Stride: The common trend with hitters of late in regards to strides has been less is more, and I agree. The less moving parts the better is optimal I believe. With that being said, what Reese Havens does with his stride is about perfect. Very simple; he lifts his up and he puts it back down no more than and inch or so from where it began. It’s an extremely small mechanism but it keeps any of the weight he has stored on his back leg from leaking forward. And, all of that stored weight equals power when he releases his hands.

Hands: You’re learning a lot about what I like in this first hitter breakdown so why stop now. I’m far from alone on this but give me a hitter with quick hands at the plate that can control the bat and a good hitting coach to work with him and there’s a good chance you can mold him. Think Johnny Damon on this, minus his frequent one handed swing. Havens is a very “handsy” hitter and he controls the bat extraordinarily well. When he goes into his load, and subsequently his stride, his hands drop slightly and move back, where they are unloaded. Another key word with Havens is drag. Yes, it sounds like something bad for a hitter, but in this case it’s not. Havens’ hands at the plate are extremely strong, which allows him to hold the barrel of the bat back, and the knob of the bat and his hands are the leading the barrel through the hitting zone. That is where we get the term drag. The longer the barrel stays in the zone, the better chance you have of having a very good hitter on your hands. I really, really like what I see here overall.

Swing Path: One of the first things scouts look for in a young hitter is his swing path, or swing length. The term “long swing” is slapped on hitters quite a bit, but don’t let it’s overuse fool you. It is a hugely important part of evaluating hitters. Obviously, a short swing is what we look for. And, that is yet another check mark in Havens favor. You may be able to see it with the naked eye in the video, but check out the still images for a better look. That is one very straight line to the baseball. He’s very top hand oriented, which keeps him from falling into any sort of negative sloped loop. You really won’t find many straighter paths to the baseball than Havens’. But, most importantly of all, as I touched on, earlier, his swing and bat is being lead by his hands and he only begins to roll the wrists right at the point of contact. This is not a swing that I feel will produce big time thumping power. There just isn’t much lift in this swing path. This is the swing path of a tremendous pure hitter, however.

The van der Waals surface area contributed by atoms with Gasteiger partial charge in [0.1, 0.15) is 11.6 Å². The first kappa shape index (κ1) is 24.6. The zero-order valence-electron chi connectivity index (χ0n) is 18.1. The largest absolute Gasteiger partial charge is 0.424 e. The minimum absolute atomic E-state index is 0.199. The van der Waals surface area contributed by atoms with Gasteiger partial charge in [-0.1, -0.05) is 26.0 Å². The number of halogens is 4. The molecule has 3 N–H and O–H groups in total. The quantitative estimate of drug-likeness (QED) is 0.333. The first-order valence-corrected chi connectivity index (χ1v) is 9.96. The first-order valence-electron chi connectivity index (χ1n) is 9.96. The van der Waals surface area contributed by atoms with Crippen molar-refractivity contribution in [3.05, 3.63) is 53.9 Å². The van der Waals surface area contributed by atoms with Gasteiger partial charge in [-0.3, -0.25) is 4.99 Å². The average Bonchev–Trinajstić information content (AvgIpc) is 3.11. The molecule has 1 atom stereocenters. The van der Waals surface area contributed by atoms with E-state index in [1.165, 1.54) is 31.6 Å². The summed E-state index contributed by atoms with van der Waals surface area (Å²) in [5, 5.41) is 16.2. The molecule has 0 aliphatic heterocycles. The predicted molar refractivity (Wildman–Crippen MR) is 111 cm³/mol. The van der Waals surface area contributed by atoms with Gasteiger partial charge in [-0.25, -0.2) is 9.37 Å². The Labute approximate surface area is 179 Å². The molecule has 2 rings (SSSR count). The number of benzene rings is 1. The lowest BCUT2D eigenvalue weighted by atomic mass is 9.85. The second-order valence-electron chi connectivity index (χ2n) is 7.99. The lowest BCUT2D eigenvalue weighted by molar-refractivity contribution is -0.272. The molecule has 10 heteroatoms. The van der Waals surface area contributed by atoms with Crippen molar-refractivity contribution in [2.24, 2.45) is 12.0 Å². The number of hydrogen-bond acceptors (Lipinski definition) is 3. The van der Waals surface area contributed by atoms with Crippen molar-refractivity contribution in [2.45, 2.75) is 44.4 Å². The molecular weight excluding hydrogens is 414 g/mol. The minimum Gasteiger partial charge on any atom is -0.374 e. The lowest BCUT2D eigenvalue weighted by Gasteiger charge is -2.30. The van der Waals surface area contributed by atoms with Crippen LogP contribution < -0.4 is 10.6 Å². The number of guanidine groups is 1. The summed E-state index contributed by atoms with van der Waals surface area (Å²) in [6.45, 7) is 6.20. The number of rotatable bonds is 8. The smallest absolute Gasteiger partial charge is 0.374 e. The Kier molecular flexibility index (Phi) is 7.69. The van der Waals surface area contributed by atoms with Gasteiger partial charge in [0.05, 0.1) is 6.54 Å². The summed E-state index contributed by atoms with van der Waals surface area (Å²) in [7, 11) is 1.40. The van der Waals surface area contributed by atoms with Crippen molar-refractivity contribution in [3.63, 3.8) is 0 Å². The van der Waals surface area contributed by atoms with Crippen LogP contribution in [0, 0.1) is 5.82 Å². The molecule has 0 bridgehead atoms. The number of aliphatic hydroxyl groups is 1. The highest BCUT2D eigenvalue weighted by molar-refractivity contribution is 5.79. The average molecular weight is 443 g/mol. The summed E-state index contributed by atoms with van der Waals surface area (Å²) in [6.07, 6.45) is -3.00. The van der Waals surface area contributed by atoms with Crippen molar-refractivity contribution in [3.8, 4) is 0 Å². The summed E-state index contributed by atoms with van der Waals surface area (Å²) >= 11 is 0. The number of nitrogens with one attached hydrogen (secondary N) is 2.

Extension: This isn’t Havens’ strongest area in terms of swing mechanics but I can’t call it a flaw. He cuts his swing off just a bit more than I’d like. It’s something that could suppress his power somewhat, but enough where I’d change the other outstanding swing mechanics he’s got going on. His quick bat and hands make up for the lack of extension somewhat.

Summation: Swing mechanics and theories towards what makes up “the best swing” are very diverse. But, there are many standards that I like to think are pretty constant when it comes to making a good stroke. That is why I chose to examine Reese Havens first. What you see in the video, and in the photos is a very refined hitter with a polished swing. He has some small flaws here and there and other things go into make a good hitter besides mechanics of his swing, but it is a good place to start. Havens’ stroke is built to spray line drives to the gaps and to all parts of the field. I’d be quite surprised if that polish doesn’t easily carry him to a big league career.